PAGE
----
Valerie Conn is executive director of the Science Philanthropy Alliance
A $100 million gift is what’s known in development circles as a “transformative gift” – such a gift is raised by an institution infrequently and can make a huge difference for science at a university. The University of Chicago, where I used to work, recently received such a gift from the Duchossois family, to establish a new institute that will focus on the science of wellness. The Duchossois Family Institute seeks to accelerate research and interventions based on how the human immune system, microbiome, and genetics interact to maintain health.
At a recent meeting of the Science Philanthropy Alliance, a panel of speakers shared how this gift came about. The panel included Ashley Duchossois Joyce, president of the Duchossois Family Foundation, and University of Chicago Professor Dr. Gene Chang, VP and Associate Dean Laila Rashid, and VP for Alumni Relations Sharon Marine. Their experience provides insights into how universities can work with families to create transformative gifts for science, including basic science.
from left to right:University of Chicago Professor Dr. Gene Chang; president of the Duchossois Family Foundation Ashley Joyce, University of Chicago VP for Alumni Relations Sharon Marine, and University of Chicago VP and Associate Dean Laila Rashid
The Duchossois family’s relationship with the University of Chicago Medicine goes back 40 years, beginning when a family member was treated for cancer. Since then, the family has given numerous gifts across the university.
Ashley noted that the university did a good job supporting the relationship with the various generations of family members by providing updates and inviting them to events. “Staying in touch with donors is so important,” she said. “Our ongoing relationship with the University of Chicago was why we reached out to the university when we were considering options for our philanthropy.”
From the university’s perspective, Laila said that listening to the family and getting to know and understand the new generation who were becoming active with the foundation was important. While past giving had focused on cancer, the new generation was eager to look at opportunities beyond cancer. “We had to stop thinking about how the family gave in the past, and offer new appropriate ideas based on the family’s interest.”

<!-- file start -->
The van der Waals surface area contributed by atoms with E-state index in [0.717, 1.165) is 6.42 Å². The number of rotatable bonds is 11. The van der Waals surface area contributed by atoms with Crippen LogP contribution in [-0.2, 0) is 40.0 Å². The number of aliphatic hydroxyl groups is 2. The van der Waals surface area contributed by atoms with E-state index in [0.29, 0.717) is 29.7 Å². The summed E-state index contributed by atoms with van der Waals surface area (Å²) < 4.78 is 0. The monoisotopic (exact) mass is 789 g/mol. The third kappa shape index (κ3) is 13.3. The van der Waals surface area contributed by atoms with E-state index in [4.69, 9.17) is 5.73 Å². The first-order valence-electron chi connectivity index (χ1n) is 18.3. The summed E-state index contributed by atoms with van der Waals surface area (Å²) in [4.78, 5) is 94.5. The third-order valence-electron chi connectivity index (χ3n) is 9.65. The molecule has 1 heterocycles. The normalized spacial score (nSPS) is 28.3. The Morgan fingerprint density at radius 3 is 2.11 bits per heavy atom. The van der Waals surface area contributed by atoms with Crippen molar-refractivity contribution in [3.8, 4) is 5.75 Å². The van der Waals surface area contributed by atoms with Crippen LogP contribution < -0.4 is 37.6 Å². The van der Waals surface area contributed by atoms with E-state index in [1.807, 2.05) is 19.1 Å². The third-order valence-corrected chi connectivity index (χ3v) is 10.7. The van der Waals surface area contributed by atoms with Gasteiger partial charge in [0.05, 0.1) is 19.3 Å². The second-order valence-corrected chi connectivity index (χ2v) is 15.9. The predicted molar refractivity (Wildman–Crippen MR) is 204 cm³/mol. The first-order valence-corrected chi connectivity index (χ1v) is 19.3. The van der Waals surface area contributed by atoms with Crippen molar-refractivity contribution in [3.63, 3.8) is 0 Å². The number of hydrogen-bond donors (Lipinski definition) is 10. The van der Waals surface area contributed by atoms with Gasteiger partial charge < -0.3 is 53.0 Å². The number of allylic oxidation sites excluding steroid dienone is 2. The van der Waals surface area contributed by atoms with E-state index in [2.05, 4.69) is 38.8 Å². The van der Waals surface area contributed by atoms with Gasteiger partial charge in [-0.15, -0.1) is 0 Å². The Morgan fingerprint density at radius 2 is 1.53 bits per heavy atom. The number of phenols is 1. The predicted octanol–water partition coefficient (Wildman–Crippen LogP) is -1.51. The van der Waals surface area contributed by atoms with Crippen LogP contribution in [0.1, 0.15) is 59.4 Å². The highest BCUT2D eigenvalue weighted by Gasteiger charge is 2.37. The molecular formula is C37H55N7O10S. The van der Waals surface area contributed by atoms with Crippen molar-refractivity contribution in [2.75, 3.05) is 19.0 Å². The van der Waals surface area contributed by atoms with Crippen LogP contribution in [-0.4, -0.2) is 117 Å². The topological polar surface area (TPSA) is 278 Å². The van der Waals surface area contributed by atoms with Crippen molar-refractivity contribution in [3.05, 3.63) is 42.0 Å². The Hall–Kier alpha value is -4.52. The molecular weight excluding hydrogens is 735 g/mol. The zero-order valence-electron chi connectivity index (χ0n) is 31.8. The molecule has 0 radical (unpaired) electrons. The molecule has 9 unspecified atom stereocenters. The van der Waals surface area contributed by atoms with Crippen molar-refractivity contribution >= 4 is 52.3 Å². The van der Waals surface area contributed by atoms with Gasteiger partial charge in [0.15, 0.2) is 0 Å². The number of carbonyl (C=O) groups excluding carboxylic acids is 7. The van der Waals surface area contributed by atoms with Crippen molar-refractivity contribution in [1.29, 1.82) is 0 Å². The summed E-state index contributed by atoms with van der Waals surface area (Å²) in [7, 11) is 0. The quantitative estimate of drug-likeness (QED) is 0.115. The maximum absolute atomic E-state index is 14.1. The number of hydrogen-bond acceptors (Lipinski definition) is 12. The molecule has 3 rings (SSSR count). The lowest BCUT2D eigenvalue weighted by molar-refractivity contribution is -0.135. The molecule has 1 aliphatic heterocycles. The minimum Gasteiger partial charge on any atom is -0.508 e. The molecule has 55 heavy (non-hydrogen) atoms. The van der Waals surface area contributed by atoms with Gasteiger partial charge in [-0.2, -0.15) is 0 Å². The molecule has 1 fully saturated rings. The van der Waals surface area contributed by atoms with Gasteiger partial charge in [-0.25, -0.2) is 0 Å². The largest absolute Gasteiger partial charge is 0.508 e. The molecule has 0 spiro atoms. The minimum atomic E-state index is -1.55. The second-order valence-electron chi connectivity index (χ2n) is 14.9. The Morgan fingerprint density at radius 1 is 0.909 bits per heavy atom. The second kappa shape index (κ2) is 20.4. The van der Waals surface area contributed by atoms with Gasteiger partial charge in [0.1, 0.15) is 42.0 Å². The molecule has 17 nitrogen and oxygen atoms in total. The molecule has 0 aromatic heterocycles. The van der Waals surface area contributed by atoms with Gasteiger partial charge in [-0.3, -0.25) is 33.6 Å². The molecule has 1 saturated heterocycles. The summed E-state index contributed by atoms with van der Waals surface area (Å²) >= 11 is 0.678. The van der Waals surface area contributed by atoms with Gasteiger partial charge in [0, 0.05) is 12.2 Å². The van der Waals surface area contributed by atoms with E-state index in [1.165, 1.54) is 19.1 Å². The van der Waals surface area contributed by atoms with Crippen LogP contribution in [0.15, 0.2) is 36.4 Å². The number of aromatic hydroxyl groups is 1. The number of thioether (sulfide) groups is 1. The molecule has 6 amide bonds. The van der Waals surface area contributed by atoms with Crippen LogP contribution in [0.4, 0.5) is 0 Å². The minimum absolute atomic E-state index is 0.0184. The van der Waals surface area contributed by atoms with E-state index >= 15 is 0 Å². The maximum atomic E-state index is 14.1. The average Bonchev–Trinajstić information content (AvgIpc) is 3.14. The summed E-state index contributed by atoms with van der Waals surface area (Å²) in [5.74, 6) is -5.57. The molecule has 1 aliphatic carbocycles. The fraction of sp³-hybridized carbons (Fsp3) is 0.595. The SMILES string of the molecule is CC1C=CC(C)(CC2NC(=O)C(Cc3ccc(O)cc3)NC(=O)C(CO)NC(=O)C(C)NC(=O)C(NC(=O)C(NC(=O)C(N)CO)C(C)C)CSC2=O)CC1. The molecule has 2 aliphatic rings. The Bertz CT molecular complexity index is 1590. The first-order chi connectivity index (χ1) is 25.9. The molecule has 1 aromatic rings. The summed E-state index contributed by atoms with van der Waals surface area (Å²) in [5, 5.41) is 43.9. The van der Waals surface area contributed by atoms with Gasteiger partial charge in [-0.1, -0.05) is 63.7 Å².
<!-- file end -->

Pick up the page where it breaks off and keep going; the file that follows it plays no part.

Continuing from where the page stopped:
The family had been considering how to be more strategic in their giving and were exploring areas such as wellness and education. They wanted to support health through a preventative approach rather than just treating illness, and to do so by funding new science. They wanted to create opportunities to take risks, because they felt that incremental science would not get to a breakthrough. And they wanted to fund research that the NIH wouldn’t fund, research that would free scientists to think boldly.
“We were most intrigued by the question, ‘What if?’” said Ashley.
Once the University of Chicago understood where the family was coming from, the faculty began to be excited about how to unify the ideas coming from the family into a gift that would be truly transformative for science and health. Laila and the faculty realized that the common thread was the need for basic scientific research. Ashley says that her family calls this “new science.”
Gene explains how the faculty went back to fundamental questions such as “what is health?” and “how do we monitor health?”
As the ideas began pouring in from the faculty, the family became even more enthusiastic. One opportunity that the family was especially interested in was embedding experts from the university’s Polsky Center For Entrepreneurship at the Duchossois Family Institute to identify ideas that could be commercialized, which could maximize benefits from basic science discoveries.
Said Ashley, “The more we met, the more the family got excited, so much so that we decided to double our gift.”
It is clear that working with the Duchossois family on their gift to the University of Chicago required a lot of time and effort. It was 18 months between the first meeting and finalizing the agreement. It took listening, managing the relationship, out-of-the-box thinking, and working with a diverse set of faculty and staff. Ultimately, the relationship and ideas blossomed into a gift that has the potential to transform how we think about health and wellness.